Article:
RITE AND REASON:Not until the 1998 Good Friday agreement did Irish nationalism come to terms with Irish unionism, writes SÉAMUS MURPHY
THE RECENT murders of two soldiers and a policeman in Northern Ireland by the Continuity IRA and the Real IRA reminded me of the title of a 1970s prize-winning sci-fi novel, The Forever War.
Will our “war” never end?
There is still the view among a minority that the 1998 Good Friday agreement was a betrayal of 1916 Irish republicanism.
It accepted, however temporarily, a unionist “veto” and continued British “occupation” of Northern Ireland.
That minority view, of the Good Friday agreement as a “sell-out”, is consistent with the attitude of the Provisionals in the 1980s, of the IRA during the Border Campaign of the 1950s, and of the anti-Treaty side in the Civil War. It is also in line with the views of the men and women of Easter 1916.
When around 1912 it had become clear to even the most optimistic nationalist that Northern unionists would not agree to Home Rule from Dublin or separation from Britain, and that they would fight rather than give in, nationalist Ireland couldn’t cope.
In sheer frustration a minority decided in 1916 to start shooting the British. That has been, under varying circumstances, the enduring element in our “forever” war. Not until the 1998 Good Friday agreement did Irish nationalism come to terms with Irish unionism.
Even still the term “Irish unionism” sounds alien to many.
Today we hope for forgiveness and reconciliation. Perhaps those gifts cannot be had without repentance. Northern unionists need to repent of discrimination against Catholics. Nationalists need to repent of the contempt and hatred toward unionists involved in refusing to take seriously their view of Ireland’s future.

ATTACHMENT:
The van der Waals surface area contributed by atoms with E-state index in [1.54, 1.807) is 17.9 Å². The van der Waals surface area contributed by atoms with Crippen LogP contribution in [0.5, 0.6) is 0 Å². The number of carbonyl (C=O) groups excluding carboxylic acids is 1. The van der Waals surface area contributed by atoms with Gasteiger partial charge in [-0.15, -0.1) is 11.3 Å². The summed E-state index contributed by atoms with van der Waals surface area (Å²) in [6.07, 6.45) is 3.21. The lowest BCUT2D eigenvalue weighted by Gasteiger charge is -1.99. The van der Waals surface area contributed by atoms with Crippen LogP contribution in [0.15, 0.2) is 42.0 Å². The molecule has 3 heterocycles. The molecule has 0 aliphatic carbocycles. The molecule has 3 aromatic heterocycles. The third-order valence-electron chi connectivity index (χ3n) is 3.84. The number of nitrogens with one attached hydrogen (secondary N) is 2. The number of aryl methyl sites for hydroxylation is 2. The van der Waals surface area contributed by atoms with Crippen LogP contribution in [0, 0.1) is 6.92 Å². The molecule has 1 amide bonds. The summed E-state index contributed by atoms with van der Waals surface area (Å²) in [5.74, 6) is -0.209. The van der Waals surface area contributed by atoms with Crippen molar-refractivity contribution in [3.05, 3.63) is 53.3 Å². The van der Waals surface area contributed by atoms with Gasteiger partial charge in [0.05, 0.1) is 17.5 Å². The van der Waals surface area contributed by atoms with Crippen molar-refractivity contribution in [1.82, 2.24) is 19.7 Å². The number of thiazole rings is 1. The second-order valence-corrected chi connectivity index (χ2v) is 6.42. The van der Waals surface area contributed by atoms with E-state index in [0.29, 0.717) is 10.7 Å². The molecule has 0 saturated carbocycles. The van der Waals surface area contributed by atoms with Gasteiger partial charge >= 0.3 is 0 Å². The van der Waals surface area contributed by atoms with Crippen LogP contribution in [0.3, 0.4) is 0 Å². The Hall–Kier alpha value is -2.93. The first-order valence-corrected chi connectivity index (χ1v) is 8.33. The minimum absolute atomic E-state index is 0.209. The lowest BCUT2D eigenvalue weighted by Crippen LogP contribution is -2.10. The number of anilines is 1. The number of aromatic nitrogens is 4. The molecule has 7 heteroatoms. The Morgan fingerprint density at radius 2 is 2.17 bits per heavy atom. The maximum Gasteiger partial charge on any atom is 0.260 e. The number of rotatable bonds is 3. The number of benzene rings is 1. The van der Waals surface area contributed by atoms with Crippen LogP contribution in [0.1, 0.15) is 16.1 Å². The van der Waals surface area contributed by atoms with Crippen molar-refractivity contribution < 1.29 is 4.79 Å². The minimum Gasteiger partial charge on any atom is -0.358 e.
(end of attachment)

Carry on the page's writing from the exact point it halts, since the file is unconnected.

Nationalists need to repent of refusing to accept (as the Good Friday agreement accepts) that one could be Irish and British.
Nationalists need to repent of what psychologists call ‘transference’: we couldn’t fight the unionists without looking sectarian, so we transferred the aggression to a more PC target and started shooting the British instead, scapegoating them for not coercing the unionists into a united Ireland.
The Easter Rising crystallised those attitudes into a template that some people still follow, no matter how bloody the result.
One can’t blame it all on the 1916 leaders. Later generations of nationalists carry responsibility for romanticising the Easter Rising, treating its political thinking as not merely beyond criticism but normative for Irish political thought.
We refuse to consider that the logic of the Good Friday agreement might be moving us to transcend and move beyond the logic of the Easter Rising.
After the Nazi era, Germans had to face their past: not just the genocide, but also the violent, undemocratic nationalism.
They did it, despite the emotional anguish associated with challenging the tribal gods, and telling one’s parents that they were wrong.
Like Senator Eoghan Harris, who has given a lead on this, I too had relatives who took up arms in the 1916 era, and I agree with him that their good intentions did not prevent their being wrong.
The Germans have learnt from their history. Irish nationalists must face the negative impact of the Easter Rising, on pain of it being said that we are incapable of learning from our history.
The charge of “revisionism” will, no doubt, be hurled in reply. Perhaps my critics should advert to Sinn Féin’s “revisionism”, already hard at work at massaging the history of the Provo war of 1969-94, showing it as the legitimate heir of Easter 1916.
The Rising stalled us for 80 years on the road to the Good Friday agreement. We are not yet there, for the Rising was still celebrated this year with far more fanfare than the Good Friday agreement.
Openness to the Other, and not just the unionist, is inescapable today, at a time when Ireland’s destiny and well-being cannot be scripted in isolation. Our relationships to the EU, to immigrants, and to the global economy are central to our well-being and ought to be central to our identity.
Here Easter 1916 is positively counter-productive, since the dominant note there is of a self-sufficient, autarkic isolationism: our (nationalist) selves alone.
We need to transcend that vision, leaving behind 1916 and the ‘forever’ war.
Fr Séamus Murphy SJ lectures in philosophy at the Milltown Institute, Dublin